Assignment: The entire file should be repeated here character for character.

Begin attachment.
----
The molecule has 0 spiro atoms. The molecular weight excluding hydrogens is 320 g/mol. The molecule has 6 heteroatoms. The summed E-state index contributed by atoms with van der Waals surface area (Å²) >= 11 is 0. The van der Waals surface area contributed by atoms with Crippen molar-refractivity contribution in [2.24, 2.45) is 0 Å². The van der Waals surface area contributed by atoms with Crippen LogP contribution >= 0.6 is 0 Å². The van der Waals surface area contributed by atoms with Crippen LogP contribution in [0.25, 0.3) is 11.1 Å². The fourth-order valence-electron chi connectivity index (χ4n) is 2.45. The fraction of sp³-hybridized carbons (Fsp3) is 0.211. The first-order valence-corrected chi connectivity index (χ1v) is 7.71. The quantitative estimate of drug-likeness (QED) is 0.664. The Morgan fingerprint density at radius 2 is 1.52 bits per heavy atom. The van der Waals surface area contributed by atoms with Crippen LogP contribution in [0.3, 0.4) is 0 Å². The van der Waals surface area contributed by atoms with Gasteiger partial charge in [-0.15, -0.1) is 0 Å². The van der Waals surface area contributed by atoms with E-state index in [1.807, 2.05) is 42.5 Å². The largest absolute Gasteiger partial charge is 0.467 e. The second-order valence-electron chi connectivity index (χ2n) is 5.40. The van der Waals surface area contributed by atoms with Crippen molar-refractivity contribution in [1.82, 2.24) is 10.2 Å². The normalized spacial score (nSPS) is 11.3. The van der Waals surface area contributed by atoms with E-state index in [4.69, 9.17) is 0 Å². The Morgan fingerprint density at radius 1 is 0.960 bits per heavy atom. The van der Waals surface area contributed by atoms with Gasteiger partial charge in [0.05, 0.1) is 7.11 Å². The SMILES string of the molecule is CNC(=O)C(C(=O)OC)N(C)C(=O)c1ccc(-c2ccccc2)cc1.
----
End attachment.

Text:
The molecule has 0 spiro atoms. The molecular weight excluding hydrogens is 320 g/mol. The molecule has 6 heteroatoms. The summed E-state index contributed by atoms with van der Waals surface area (Å²) >= 11 is 0. The van der Waals surface area contributed by atoms with Crippen molar-refractivity contribution in [2.24, 2.45) is 0 Å². The van der Waals surface area contributed by atoms with Crippen LogP contribution >= 0.6 is 0 Å². The van der Waals surface area contributed by atoms with Crippen LogP contribution in [0.25, 0.3) is 11.1 Å². The fourth-order valence-electron chi connectivity index (χ4n) is 2.45. The fraction of sp³-hybridized carbons (Fsp3) is 0.211. The first-order valence-corrected chi connectivity index (χ1v) is 7.71. The quantitative estimate of drug-likeness (QED) is 0.664. The Morgan fingerprint density at radius 2 is 1.52 bits per heavy atom. The van der Waals surface area contributed by atoms with Crippen LogP contribution in [0.3, 0.4) is 0 Å². The van der Waals surface area contributed by atoms with Gasteiger partial charge in [-0.15, -0.1) is 0 Å². The van der Waals surface area contributed by atoms with E-state index in [1.807, 2.05) is 42.5 Å². The largest absolute Gasteiger partial charge is 0.467 e. The second-order valence-electron chi connectivity index (χ2n) is 5.40. The van der Waals surface area contributed by atoms with Crippen molar-refractivity contribution in [1.82, 2.24) is 10.2 Å². The normalized spacial score (nSPS) is 11.3. The van der Waals surface area contributed by atoms with E-state index in [4.69, 9.17) is 0 Å². The Morgan fingerprint density at radius 1 is 0.960 bits per heavy atom. The van der Waals surface area contributed by atoms with Gasteiger partial charge in [0.05, 0.1) is 7.11 Å². The SMILES string of the molecule is CNC(=O)C(C(=O)OC)N(C)C(=O)c1ccc(-c2ccccc2)cc1.